• Magyar, C., (2008, November). Developing a system
    of support for students with autism spectrum
    disorders A classroom model. Presentation given
    at the 7th Annual Conference sponsored by
    CARD-Albany, Albany, NY.

Linking Assessment to Intervention
  • Determine the students ability profile
  • Determine the contextual support elements to
    maximize learning
  • Know the curriculum/lessons and align content
    difficulty level with student ability, THEN
    select best instructional methods, activities,
    and format
  • Differentiate instruction differentially
  • Evaluate progress and performance (continuous)
  • Problem solve
  • Revise
  • Re-assess
  • Magyar, C., (2008, November). Developing a system
    of support for students with autism spectrum
    disorders A classroom model. Presentation given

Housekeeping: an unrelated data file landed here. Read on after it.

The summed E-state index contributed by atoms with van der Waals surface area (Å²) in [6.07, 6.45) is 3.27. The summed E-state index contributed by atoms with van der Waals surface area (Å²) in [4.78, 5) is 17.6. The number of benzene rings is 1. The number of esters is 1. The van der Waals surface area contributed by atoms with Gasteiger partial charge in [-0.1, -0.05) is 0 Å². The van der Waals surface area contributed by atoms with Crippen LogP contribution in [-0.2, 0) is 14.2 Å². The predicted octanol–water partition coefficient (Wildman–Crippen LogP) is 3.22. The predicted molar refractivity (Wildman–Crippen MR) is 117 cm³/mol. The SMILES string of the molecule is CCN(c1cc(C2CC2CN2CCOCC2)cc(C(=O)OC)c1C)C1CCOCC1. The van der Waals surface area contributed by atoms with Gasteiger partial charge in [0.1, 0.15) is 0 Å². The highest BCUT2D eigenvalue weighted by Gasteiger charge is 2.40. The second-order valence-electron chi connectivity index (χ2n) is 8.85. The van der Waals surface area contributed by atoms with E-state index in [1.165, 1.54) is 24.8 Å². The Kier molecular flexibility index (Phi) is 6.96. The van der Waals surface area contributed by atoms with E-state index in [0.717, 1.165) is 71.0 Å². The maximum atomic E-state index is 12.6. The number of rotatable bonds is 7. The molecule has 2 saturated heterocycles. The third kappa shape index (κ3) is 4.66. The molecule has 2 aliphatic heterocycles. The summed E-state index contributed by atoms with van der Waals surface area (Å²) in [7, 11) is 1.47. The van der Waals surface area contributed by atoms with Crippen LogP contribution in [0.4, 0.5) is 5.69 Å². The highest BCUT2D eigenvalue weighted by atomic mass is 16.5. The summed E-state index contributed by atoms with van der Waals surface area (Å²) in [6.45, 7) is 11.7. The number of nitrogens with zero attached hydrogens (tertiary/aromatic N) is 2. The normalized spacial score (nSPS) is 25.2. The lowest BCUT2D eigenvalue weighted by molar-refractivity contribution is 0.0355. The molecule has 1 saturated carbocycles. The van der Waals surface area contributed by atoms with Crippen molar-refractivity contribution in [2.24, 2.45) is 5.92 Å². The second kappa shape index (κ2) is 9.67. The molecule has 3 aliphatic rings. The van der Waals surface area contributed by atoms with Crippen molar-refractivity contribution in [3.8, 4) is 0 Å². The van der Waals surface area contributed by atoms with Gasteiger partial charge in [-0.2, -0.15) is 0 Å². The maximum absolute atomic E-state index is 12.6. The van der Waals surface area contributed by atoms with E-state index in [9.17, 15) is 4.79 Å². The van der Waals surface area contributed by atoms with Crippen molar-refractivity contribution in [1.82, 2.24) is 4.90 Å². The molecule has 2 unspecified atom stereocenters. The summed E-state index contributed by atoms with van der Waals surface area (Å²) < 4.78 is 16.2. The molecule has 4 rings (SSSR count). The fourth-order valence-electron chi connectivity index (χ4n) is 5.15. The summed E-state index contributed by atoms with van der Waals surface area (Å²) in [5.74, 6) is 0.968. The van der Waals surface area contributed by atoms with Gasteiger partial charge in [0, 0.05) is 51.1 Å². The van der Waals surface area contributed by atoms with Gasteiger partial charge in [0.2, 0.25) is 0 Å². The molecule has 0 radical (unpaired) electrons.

at the 7th Annual Conference sponsored by
    CARD-Albany, Albany, NY.

Continuous Assessment
Revise, Modify, Enhance Education Plan
Response to Plan/Intervention
Initial/Continuous Assessment and Educational Plan
Magyar, C., (2008, November). Developing a system
of support for students with autism spectrum
disorders A classroom model. Presentation given
at the 7th Annual Conference sponsored by
CARD-Albany, Albany, NY
Effective Components for Educational Practices
  • Current research supports the following should be
    present in a quality educational programs for
    students with ASD
  • Individualized supports and services
  • Systematic instruction
  • Comprehensible and structured learning
  • Specialized curriculum focus
  • Functional approach to problem behavior
  • Family involvement
  • Iovannone, R. Dunlap, G. Huber, H. and
    Kincaid, D. (2003). Effective educational
    practices for students with autism spectrum
    disorders. Focus on Autism and Other
    Developmental Disabilities,18, 150-165

Effective Components for Educational Practices
  • Individualized Supports and Services
  • Students with ASD are heterogeneous in